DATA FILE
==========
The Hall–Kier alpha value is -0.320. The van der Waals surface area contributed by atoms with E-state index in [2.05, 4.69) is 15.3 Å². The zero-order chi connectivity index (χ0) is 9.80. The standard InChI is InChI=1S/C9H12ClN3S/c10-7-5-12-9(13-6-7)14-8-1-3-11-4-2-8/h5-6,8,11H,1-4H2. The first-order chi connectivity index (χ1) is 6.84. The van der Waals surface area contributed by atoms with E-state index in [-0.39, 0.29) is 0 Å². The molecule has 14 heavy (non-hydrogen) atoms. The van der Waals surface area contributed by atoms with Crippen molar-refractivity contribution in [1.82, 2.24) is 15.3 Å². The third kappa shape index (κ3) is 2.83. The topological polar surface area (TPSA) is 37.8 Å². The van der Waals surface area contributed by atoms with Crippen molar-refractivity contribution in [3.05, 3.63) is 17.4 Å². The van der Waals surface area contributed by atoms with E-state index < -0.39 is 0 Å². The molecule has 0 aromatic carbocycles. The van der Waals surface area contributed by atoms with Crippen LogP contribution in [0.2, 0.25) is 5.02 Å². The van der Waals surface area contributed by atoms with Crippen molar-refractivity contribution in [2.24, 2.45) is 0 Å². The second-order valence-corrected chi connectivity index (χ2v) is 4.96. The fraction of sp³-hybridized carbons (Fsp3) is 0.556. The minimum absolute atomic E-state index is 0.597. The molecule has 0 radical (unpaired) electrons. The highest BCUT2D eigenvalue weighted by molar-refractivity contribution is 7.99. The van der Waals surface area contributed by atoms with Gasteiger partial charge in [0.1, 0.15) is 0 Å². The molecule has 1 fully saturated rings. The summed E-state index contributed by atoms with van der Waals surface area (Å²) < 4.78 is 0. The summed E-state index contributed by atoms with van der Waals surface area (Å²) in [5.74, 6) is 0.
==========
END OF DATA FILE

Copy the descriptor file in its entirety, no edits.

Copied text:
The Hall–Kier alpha value is -0.320. The van der Waals surface area contributed by atoms with E-state index in [2.05, 4.69) is 15.3 Å². The zero-order chi connectivity index (χ0) is 9.80. The standard InChI is InChI=1S/C9H12ClN3S/c10-7-5-12-9(13-6-7)14-8-1-3-11-4-2-8/h5-6,8,11H,1-4H2. The first-order chi connectivity index (χ1) is 6.84. The van der Waals surface area contributed by atoms with E-state index in [-0.39, 0.29) is 0 Å². The molecule has 14 heavy (non-hydrogen) atoms. The van der Waals surface area contributed by atoms with Crippen molar-refractivity contribution in [1.82, 2.24) is 15.3 Å². The third kappa shape index (κ3) is 2.83. The topological polar surface area (TPSA) is 37.8 Å². The van der Waals surface area contributed by atoms with Crippen molar-refractivity contribution in [3.05, 3.63) is 17.4 Å². The van der Waals surface area contributed by atoms with E-state index < -0.39 is 0 Å². The molecule has 0 aromatic carbocycles. The van der Waals surface area contributed by atoms with Crippen LogP contribution in [0.2, 0.25) is 5.02 Å². The van der Waals surface area contributed by atoms with Crippen molar-refractivity contribution in [2.24, 2.45) is 0 Å². The second-order valence-corrected chi connectivity index (χ2v) is 4.96. The fraction of sp³-hybridized carbons (Fsp3) is 0.556. The minimum absolute atomic E-state index is 0.597. The molecule has 0 radical (unpaired) electrons. The highest BCUT2D eigenvalue weighted by molar-refractivity contribution is 7.99. The van der Waals surface area contributed by atoms with Gasteiger partial charge in [0.1, 0.15) is 0 Å². The molecule has 1 fully saturated rings. The summed E-state index contributed by atoms with van der Waals surface area (Å²) < 4.78 is 0. The summed E-state index contributed by atoms with van der Waals surface area (Å²) in [5.74, 6) is 0.